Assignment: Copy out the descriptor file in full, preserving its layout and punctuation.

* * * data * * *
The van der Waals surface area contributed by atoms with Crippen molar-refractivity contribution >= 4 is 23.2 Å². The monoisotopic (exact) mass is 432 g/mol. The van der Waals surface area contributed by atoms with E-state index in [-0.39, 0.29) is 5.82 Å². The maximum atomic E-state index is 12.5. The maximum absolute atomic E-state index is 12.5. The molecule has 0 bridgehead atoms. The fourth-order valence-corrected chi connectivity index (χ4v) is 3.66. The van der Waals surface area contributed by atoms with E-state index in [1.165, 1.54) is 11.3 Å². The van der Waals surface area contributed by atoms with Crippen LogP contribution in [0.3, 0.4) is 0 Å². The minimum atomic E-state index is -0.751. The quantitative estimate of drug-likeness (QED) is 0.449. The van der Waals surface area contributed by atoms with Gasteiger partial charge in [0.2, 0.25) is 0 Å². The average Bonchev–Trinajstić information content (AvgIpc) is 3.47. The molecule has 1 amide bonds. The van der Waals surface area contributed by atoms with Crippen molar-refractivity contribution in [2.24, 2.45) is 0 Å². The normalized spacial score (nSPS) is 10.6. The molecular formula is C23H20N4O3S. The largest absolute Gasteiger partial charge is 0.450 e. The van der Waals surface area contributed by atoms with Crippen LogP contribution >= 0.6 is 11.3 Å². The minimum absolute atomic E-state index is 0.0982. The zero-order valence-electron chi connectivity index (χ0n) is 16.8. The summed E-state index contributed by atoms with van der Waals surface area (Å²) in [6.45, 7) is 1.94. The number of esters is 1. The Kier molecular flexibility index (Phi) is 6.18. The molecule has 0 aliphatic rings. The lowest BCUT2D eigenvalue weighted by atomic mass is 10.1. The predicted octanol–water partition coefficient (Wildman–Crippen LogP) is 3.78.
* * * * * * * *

The van der Waals surface area contributed by atoms with Crippen molar-refractivity contribution >= 4 is 23.2 Å². The monoisotopic (exact) mass is 432 g/mol. The van der Waals surface area contributed by atoms with E-state index in [-0.39, 0.29) is 5.82 Å². The maximum atomic E-state index is 12.5. The maximum absolute atomic E-state index is 12.5. The molecule has 0 bridgehead atoms. The fourth-order valence-corrected chi connectivity index (χ4v) is 3.66. The van der Waals surface area contributed by atoms with E-state index in [1.165, 1.54) is 11.3 Å². The van der Waals surface area contributed by atoms with Crippen LogP contribution in [0.3, 0.4) is 0 Å². The minimum atomic E-state index is -0.751. The quantitative estimate of drug-likeness (QED) is 0.449. The van der Waals surface area contributed by atoms with Gasteiger partial charge in [0.2, 0.25) is 0 Å². The average Bonchev–Trinajstić information content (AvgIpc) is 3.47. The molecule has 1 amide bonds. The van der Waals surface area contributed by atoms with Crippen molar-refractivity contribution in [2.24, 2.45) is 0 Å². The normalized spacial score (nSPS) is 10.6. The molecular formula is C23H20N4O3S. The largest absolute Gasteiger partial charge is 0.450 e. The van der Waals surface area contributed by atoms with Crippen LogP contribution >= 0.6 is 11.3 Å². The minimum absolute atomic E-state index is 0.0982. The zero-order valence-electron chi connectivity index (χ0n) is 16.8. The summed E-state index contributed by atoms with van der Waals surface area (Å²) in [6.45, 7) is 1.94. The number of esters is 1. The Kier molecular flexibility index (Phi) is 6.18. The molecule has 0 aliphatic rings. The lowest BCUT2D eigenvalue weighted by atomic mass is 10.1. The predicted octanol–water partition coefficient (Wildman–Crippen LogP) is 3.78.